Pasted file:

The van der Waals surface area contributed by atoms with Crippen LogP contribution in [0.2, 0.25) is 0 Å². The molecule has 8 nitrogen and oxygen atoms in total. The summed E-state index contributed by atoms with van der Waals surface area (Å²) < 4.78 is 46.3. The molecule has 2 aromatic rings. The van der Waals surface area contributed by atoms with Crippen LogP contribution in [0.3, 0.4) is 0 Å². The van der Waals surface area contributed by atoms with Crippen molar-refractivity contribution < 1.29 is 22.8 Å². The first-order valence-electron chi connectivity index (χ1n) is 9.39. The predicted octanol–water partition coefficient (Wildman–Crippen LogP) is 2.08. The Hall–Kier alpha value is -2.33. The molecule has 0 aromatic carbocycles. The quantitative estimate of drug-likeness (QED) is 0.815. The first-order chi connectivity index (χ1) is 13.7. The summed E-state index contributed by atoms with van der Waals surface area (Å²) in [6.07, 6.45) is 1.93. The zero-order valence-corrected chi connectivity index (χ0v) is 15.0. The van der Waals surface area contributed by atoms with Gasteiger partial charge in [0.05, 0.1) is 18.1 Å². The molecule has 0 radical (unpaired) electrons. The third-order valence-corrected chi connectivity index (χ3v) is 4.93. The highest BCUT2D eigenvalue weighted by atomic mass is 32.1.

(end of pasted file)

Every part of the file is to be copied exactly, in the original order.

The van der Waals surface area contributed by atoms with Crippen LogP contribution in [0.2, 0.25) is 0 Å². The molecule has 8 nitrogen and oxygen atoms in total. The summed E-state index contributed by atoms with van der Waals surface area (Å²) < 4.78 is 46.3. The molecule has 2 aromatic rings. The van der Waals surface area contributed by atoms with Crippen LogP contribution in [0.3, 0.4) is 0 Å². The van der Waals surface area contributed by atoms with Crippen molar-refractivity contribution < 1.29 is 22.8 Å². The first-order valence-electron chi connectivity index (χ1n) is 9.39. The predicted octanol–water partition coefficient (Wildman–Crippen LogP) is 2.08. The Hall–Kier alpha value is -2.33. The molecule has 0 aromatic carbocycles. The quantitative estimate of drug-likeness (QED) is 0.815. The first-order chi connectivity index (χ1) is 13.7. The summed E-state index contributed by atoms with van der Waals surface area (Å²) in [6.07, 6.45) is 1.93. The zero-order valence-corrected chi connectivity index (χ0v) is 15.0. The van der Waals surface area contributed by atoms with Gasteiger partial charge in [0.05, 0.1) is 18.1 Å². The molecule has 0 radical (unpaired) electrons. The third-order valence-corrected chi connectivity index (χ3v) is 4.93. The highest BCUT2D eigenvalue weighted by atomic mass is 32.1.